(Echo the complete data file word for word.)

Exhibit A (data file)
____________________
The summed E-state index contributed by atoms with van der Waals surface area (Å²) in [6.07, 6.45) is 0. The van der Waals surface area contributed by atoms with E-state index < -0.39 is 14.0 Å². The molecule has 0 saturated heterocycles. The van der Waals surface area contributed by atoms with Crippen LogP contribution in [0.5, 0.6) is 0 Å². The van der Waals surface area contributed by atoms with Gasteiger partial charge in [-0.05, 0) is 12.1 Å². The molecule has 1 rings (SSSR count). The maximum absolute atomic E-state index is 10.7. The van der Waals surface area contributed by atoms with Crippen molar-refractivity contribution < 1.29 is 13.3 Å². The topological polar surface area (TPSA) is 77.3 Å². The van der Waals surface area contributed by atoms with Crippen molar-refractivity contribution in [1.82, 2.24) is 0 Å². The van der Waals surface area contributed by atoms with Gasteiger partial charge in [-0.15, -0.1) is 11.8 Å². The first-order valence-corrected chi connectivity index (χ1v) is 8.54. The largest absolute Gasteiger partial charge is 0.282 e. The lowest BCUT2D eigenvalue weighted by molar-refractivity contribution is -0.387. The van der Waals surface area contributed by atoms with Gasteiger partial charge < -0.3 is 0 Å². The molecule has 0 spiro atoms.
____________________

The summed E-state index contributed by atoms with van der Waals surface area (Å²) in [6.07, 6.45) is 0. The van der Waals surface area contributed by atoms with E-state index < -0.39 is 14.0 Å². The molecule has 0 saturated heterocycles. The van der Waals surface area contributed by atoms with Crippen LogP contribution in [0.5, 0.6) is 0 Å². The van der Waals surface area contributed by atoms with Gasteiger partial charge in [-0.05, 0) is 12.1 Å². The molecule has 1 rings (SSSR count). The maximum absolute atomic E-state index is 10.7. The van der Waals surface area contributed by atoms with Crippen molar-refractivity contribution < 1.29 is 13.3 Å². The topological polar surface area (TPSA) is 77.3 Å². The van der Waals surface area contributed by atoms with Crippen molar-refractivity contribution in [1.82, 2.24) is 0 Å². The van der Waals surface area contributed by atoms with Gasteiger partial charge in [-0.15, -0.1) is 11.8 Å². The first-order valence-corrected chi connectivity index (χ1v) is 8.54. The largest absolute Gasteiger partial charge is 0.282 e. The lowest BCUT2D eigenvalue weighted by molar-refractivity contribution is -0.387. The van der Waals surface area contributed by atoms with Gasteiger partial charge < -0.3 is 0 Å². The molecule has 0 spiro atoms.